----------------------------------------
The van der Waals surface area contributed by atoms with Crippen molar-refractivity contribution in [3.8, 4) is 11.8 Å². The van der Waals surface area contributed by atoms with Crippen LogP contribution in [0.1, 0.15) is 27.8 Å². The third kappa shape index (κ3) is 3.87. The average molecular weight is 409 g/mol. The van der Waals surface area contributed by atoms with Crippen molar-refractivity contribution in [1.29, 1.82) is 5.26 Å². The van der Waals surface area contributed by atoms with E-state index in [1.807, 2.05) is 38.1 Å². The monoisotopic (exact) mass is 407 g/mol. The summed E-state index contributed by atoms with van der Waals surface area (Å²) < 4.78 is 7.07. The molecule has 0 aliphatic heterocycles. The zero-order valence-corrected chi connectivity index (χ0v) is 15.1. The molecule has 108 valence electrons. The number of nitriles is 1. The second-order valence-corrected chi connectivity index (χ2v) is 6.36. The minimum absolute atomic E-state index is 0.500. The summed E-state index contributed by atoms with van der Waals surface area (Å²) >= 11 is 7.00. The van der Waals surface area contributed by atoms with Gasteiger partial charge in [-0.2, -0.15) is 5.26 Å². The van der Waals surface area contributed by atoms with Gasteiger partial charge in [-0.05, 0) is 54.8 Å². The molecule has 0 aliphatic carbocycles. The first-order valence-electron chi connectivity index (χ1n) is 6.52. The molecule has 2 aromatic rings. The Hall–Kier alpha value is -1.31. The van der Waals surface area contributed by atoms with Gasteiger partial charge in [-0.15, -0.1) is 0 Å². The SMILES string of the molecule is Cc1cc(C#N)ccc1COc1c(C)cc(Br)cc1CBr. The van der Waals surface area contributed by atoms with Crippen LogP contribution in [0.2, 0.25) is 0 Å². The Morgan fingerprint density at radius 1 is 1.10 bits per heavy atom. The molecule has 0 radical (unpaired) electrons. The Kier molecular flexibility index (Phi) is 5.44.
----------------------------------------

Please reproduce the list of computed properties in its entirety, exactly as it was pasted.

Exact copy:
The van der Waals surface area contributed by atoms with Crippen molar-refractivity contribution in [3.8, 4) is 11.8 Å². The van der Waals surface area contributed by atoms with Crippen LogP contribution in [0.1, 0.15) is 27.8 Å². The third kappa shape index (κ3) is 3.87. The average molecular weight is 409 g/mol. The van der Waals surface area contributed by atoms with Crippen molar-refractivity contribution in [1.29, 1.82) is 5.26 Å². The van der Waals surface area contributed by atoms with E-state index in [1.807, 2.05) is 38.1 Å². The monoisotopic (exact) mass is 407 g/mol. The summed E-state index contributed by atoms with van der Waals surface area (Å²) < 4.78 is 7.07. The molecule has 0 aliphatic heterocycles. The zero-order valence-corrected chi connectivity index (χ0v) is 15.1. The molecule has 108 valence electrons. The number of nitriles is 1. The second-order valence-corrected chi connectivity index (χ2v) is 6.36. The minimum absolute atomic E-state index is 0.500. The summed E-state index contributed by atoms with van der Waals surface area (Å²) >= 11 is 7.00. The van der Waals surface area contributed by atoms with Gasteiger partial charge in [-0.2, -0.15) is 5.26 Å². The van der Waals surface area contributed by atoms with Gasteiger partial charge in [-0.05, 0) is 54.8 Å². The molecule has 0 aliphatic carbocycles. The first-order valence-electron chi connectivity index (χ1n) is 6.52. The molecule has 2 aromatic rings. The Hall–Kier alpha value is -1.31. The van der Waals surface area contributed by atoms with Gasteiger partial charge in [-0.15, -0.1) is 0 Å². The SMILES string of the molecule is Cc1cc(C#N)ccc1COc1c(C)cc(Br)cc1CBr. The van der Waals surface area contributed by atoms with Crippen LogP contribution in [0.2, 0.25) is 0 Å². The Morgan fingerprint density at radius 1 is 1.10 bits per heavy atom. The molecule has 0 radical (unpaired) electrons. The Kier molecular flexibility index (Phi) is 5.44.